You’re an adult now: Five tips for planning your estate as a Millennial

Wills, trusts, advance health cares and powers of attorney have different uses, make sure you know what documents you need.
Wills, trusts, advance health care directives and powers of attorney have different uses. Make sure you know what documents you need.

“Do you have an advanced health care directive?” asked the nurse at the emergency department in Mammoth, Calif., a question required by law to be asked of all patients admitted.

“I am actually the only Millennial that probably does,” I responded, laughing.

I explained to the nurse that I had previous experience working for a law firm that specialized in estate planning, so I was already aware of the benefits associated with such a document.

The Millennial generation, between the ages of 18 to 29, may feel invincible, but experts say they should be giving consideration to their financial and medical responsibilities.

Here are the top five reasons for Millennials to start thinking about estate planning:

You have the control. Estate planning gives an agent control over your assets, as you would want them carried out. An advance health care directive is a written document that answers questions about the care you want to receive from doctors if you are unconscious and who should make that decision on your behalf.

“It helps you provide financial security and it insures that property and tangible assets are distributed to the beneficiaries you want them to and not governed by the state,” said Kyle Attarian, a wealth manager at PlanCorp in St. Louis.

Debt can pass to your estate too. Millenials with student debt can leave that debt to their successors.

“You would want the right person to pay off your debt and not have your family left to pick up the pieces for you,” said Nicole M. Marro, senior counsel for Bond, Schoeneck & King, a law firm in Rochester, N.Y. “If you have a will you can select the person to do that and you can include people who are not legal heirs or cut people out. By doing an estate plan you are controlling the disposition of your assets.”

A federal student loan could be washed away depending on what state you live in, but in other cases a family member might be responsible for private loans.

Some assets such as life insurance might not even cover that debt since they don’t go through your estate. That’s why it’s important to fill in beneficiary designations on life insurance policies and for your 401(k).

“You would want the beneficiary of that plan to be the same as under your will,” said Marro. Otherwise you might have terrible income tax consequences, she said.

At 18 you are a legal adult. “Parents are not entitled to information without some planning,” said Jim Oliver, CPA and president of Jim Oliver and Associates and Financial Advisors in San Antonio. “If [a child] were disabled [the parents] would need a power of attorney to sell their car in order to pay for health expenses.”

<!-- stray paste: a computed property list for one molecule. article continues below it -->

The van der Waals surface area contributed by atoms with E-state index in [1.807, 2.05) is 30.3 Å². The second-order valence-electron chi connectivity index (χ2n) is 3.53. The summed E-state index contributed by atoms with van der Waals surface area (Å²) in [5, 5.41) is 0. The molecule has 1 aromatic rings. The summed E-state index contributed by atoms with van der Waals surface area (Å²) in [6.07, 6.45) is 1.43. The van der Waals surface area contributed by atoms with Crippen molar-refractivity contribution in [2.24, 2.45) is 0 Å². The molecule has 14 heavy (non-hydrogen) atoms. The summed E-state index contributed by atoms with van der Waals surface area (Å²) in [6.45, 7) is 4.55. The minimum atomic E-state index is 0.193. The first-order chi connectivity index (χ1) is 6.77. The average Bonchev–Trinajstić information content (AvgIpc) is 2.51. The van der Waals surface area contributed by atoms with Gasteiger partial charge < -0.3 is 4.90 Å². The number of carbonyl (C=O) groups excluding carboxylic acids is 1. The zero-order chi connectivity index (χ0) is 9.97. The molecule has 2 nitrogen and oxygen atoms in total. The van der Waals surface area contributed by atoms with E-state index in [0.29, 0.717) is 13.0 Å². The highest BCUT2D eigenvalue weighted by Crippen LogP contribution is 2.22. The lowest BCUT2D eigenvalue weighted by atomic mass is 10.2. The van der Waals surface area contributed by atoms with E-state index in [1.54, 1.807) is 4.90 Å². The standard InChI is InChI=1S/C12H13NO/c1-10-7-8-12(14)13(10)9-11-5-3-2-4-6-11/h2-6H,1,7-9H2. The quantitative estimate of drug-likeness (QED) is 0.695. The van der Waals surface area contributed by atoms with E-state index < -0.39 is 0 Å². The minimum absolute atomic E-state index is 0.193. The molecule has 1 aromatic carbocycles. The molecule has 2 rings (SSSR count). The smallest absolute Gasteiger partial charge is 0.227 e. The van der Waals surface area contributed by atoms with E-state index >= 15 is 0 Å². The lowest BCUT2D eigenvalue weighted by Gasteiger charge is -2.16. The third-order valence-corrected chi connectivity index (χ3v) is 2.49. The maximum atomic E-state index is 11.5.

If something were to happen, your parents may not be able to step in and help because legally you are an adult and they are not responsible any longer for medical and financial decision-making.

You want to avoid unexpected costs now and later. Probate can be expensive. If you don’t have an estate, or an asset isn’t part of your estate, the court decides how to distribute the estate. This can be lengthy, public and very expensive. Simple planning can help you avoid the pain of this process.

In order to save on fees now, ask a law firm for an associate’s time, since they bill less per hour than a partner or senior attorney. Make sure you pin down an hourly rate early on.

Also, know the answers to the important questions ahead of time. Time is money and most attorneys have their own questionnaires, so ask ahead about what items to bring or what information you should know coming into the meeting with them.

Every state has its own laws regarding estates and not all forms are created equal. If you choose to go online, make sure to select a form that is correct for your home state.

Digital assets are becoming more relevant. “Millennials have the greatest risk of digital assets and digital estate planning is going to become very relevant to them,” said Catherine M. Seeber, principal, senior financial advisor at Wescott Financial Advisory Group in Philadelphia. “There is going to be a need for language in their wills that give inheritors rights to digital assets.”

These are no longer the days of snail mail and file cabinets. A collection of photos may no longer exist bound in an album. Instead they may appear as a digital collection on sites like Facebook.

Events like marriage, divorce, winning the lottery and losing your job can all mean that your estate plan has to be reconsidered, but starting early and staying on top of the planning will make sure that you have a voice in your own financial and medical decisions if you become unable.

“There is no sooner time to start planning than now,” recommends Attarian. “It is about emphasizing control while you are above ground and before you are gone.”

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